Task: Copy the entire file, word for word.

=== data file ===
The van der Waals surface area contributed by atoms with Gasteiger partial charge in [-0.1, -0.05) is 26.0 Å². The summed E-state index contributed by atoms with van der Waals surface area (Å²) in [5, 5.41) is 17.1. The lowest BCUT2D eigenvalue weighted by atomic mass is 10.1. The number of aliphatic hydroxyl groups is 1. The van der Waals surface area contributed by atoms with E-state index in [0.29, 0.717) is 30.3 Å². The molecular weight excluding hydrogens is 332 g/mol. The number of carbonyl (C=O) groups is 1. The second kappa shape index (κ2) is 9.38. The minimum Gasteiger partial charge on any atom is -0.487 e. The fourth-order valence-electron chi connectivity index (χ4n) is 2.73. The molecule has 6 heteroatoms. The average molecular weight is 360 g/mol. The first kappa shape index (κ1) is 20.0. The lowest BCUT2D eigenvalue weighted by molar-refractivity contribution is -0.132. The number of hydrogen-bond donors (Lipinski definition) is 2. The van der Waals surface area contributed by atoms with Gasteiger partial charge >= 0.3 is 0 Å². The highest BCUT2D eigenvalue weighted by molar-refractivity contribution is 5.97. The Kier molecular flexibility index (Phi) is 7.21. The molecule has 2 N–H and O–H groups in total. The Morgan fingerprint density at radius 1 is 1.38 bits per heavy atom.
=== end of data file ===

The van der Waals surface area contributed by atoms with Gasteiger partial charge in [-0.1, -0.05) is 26.0 Å². The summed E-state index contributed by atoms with van der Waals surface area (Å²) in [5, 5.41) is 17.1. The lowest BCUT2D eigenvalue weighted by atomic mass is 10.1. The number of aliphatic hydroxyl groups is 1. The van der Waals surface area contributed by atoms with E-state index in [0.29, 0.717) is 30.3 Å². The molecular weight excluding hydrogens is 332 g/mol. The number of carbonyl (C=O) groups is 1. The second kappa shape index (κ2) is 9.38. The minimum Gasteiger partial charge on any atom is -0.487 e. The fourth-order valence-electron chi connectivity index (χ4n) is 2.73. The molecule has 6 heteroatoms. The average molecular weight is 360 g/mol. The first kappa shape index (κ1) is 20.0. The lowest BCUT2D eigenvalue weighted by molar-refractivity contribution is -0.132. The number of hydrogen-bond donors (Lipinski definition) is 2. The van der Waals surface area contributed by atoms with Gasteiger partial charge >= 0.3 is 0 Å². The highest BCUT2D eigenvalue weighted by molar-refractivity contribution is 5.97. The Kier molecular flexibility index (Phi) is 7.21. The molecule has 2 N–H and O–H groups in total. The Morgan fingerprint density at radius 1 is 1.38 bits per heavy atom.